Thursday, September 09, 2004

Google recruiting games

There is a bilboard in the Harvard square T stop that say:
{first 10-digit prime found in consecutive digits of e}.com
so if you find what that number is and you go to thatnumber.com you get to a second puzzle:

Congratulations. You've made it to level 2. Go to www.Linux.org and enter Bobsyouruncle as the login and the answer to this equation as the password.
f(1)= 7182818284
f(2)= 8182845904
f(3)= 8747135266
f(4)= 7427466391
f(5)= __________

Anyway, apparently if you keep going you finally get to some web page that tells you congrats and encourages you to apply to a job a Google!
it's kind of fun no? I'm still stuck on the second puzzle though. no google job for me!

8 Comments:

Blogger finou said...

ok I think I figured it out but I think I need to write a program to solve it (cause I don't want to do it manually) so maybe I'll finish it up later :P

9/09/2004 01:04:00 PM  
Blogger finou said...

Woohoo! I did it and I did it all in Matlab! take that you silly Google people...
(still don't think they would want to hire me... :)-

9/09/2004 04:48:00 PM  
Blogger Eric said...

Pretty cool. Congrats. They should want you. I just heard from an old HS friend (who also went to MIT) and now works at google. He's smart, but I don't think he's in a different league.

9/09/2004 10:43:00 PM  
Blogger Mwal said...

Oh, I forgot to post this to the blog earlier, but if you like word puzzles, the New York Times had a set of puzzles for the Olympics. The puzzles are pretty nice, given that they are for free. They were not too difficult for me except for the "high jump" one. I had to cheat (i.e. use google) to finish that one.

9/10/2004 02:21:00 AM  
Blogger Mwal said...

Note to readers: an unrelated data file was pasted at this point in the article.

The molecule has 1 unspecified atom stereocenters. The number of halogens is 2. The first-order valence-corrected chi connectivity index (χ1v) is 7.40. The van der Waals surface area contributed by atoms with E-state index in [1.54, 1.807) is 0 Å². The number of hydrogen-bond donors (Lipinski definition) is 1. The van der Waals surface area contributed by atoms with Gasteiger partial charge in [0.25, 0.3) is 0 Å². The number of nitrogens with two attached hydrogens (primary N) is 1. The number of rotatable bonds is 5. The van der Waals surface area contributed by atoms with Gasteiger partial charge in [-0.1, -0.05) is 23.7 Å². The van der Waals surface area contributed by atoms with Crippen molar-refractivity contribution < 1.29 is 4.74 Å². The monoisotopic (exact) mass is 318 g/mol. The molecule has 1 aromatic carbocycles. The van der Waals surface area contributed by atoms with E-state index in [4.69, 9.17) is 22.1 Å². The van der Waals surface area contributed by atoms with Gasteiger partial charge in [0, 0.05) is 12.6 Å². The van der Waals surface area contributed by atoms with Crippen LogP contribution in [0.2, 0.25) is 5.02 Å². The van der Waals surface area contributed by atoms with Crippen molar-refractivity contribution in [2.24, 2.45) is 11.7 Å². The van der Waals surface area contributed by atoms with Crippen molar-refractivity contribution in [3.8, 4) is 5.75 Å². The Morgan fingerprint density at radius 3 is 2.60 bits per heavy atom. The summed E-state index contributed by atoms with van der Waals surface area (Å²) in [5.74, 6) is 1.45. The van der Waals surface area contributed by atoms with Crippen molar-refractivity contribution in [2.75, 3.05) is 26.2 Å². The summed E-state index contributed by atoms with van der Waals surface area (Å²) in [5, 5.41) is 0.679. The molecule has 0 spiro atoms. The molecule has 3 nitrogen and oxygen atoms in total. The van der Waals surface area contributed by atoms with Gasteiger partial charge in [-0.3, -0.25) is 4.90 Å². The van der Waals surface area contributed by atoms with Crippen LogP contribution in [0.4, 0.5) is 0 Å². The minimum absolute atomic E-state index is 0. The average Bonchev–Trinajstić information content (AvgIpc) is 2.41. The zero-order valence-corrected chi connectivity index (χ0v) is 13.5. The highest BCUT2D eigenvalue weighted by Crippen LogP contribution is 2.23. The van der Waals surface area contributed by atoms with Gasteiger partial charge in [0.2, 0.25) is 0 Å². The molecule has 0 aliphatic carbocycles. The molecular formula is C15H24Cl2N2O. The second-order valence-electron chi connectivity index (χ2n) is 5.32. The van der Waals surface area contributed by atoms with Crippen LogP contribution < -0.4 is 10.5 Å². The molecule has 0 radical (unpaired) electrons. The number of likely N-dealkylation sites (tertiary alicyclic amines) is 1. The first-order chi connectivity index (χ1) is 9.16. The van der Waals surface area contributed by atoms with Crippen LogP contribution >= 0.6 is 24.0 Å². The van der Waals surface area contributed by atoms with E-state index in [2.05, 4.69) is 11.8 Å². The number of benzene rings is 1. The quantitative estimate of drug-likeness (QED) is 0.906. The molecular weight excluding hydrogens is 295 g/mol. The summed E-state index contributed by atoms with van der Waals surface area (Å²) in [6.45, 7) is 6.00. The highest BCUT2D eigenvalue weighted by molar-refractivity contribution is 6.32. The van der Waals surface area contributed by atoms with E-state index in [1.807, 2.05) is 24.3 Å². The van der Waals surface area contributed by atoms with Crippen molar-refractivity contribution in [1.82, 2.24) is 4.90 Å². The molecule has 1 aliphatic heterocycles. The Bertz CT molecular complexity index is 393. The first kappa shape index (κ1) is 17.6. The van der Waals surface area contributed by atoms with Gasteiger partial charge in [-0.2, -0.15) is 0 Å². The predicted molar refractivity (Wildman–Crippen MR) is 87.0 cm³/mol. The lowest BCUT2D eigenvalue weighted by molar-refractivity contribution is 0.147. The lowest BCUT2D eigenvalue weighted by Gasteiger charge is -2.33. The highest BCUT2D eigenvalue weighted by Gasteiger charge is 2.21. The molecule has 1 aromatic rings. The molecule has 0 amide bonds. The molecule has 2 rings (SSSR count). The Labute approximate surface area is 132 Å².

Darnit! That link works from this page (it appears in the right hand column, under 'op ed puzzles') but it doesn't seem to work otherwise. I guess they check the http referrer (or something) to keep people like me from linking to that page. Oh well...

9/10/2004 02:29:00 AM  
Blogger Vincent said...

On general principle I dislike puzzles where you're supposed to find the next number in a series, since any value of f(5) could be correct for an unknown function given values of f(1), f(2), f(3), and f(4). That said, I was certain that the answer was going to be 7618386062, but it turns out I'm wrong. Looks like I've got a lot of training to do if I want to be useful to some team for Mystery Hunt in January....

9/11/2004 12:26:00 AM  
Blogger Vincent said...

All right, I gave up and looked at the solution. But the real solution isn't nearly as nice as mine: f(n) = the next 10 digits after the xth appearance of the digit 2, where x is the (2n-1)th Fibonacci number.

9/11/2004 12:36:00 AM  
Blogger finou said...

you know I totally came up with something similar to that on my first try. Then when that didn't work I started over and tried to find something more simple :)-

9/13/2004 11:54:00 AM  

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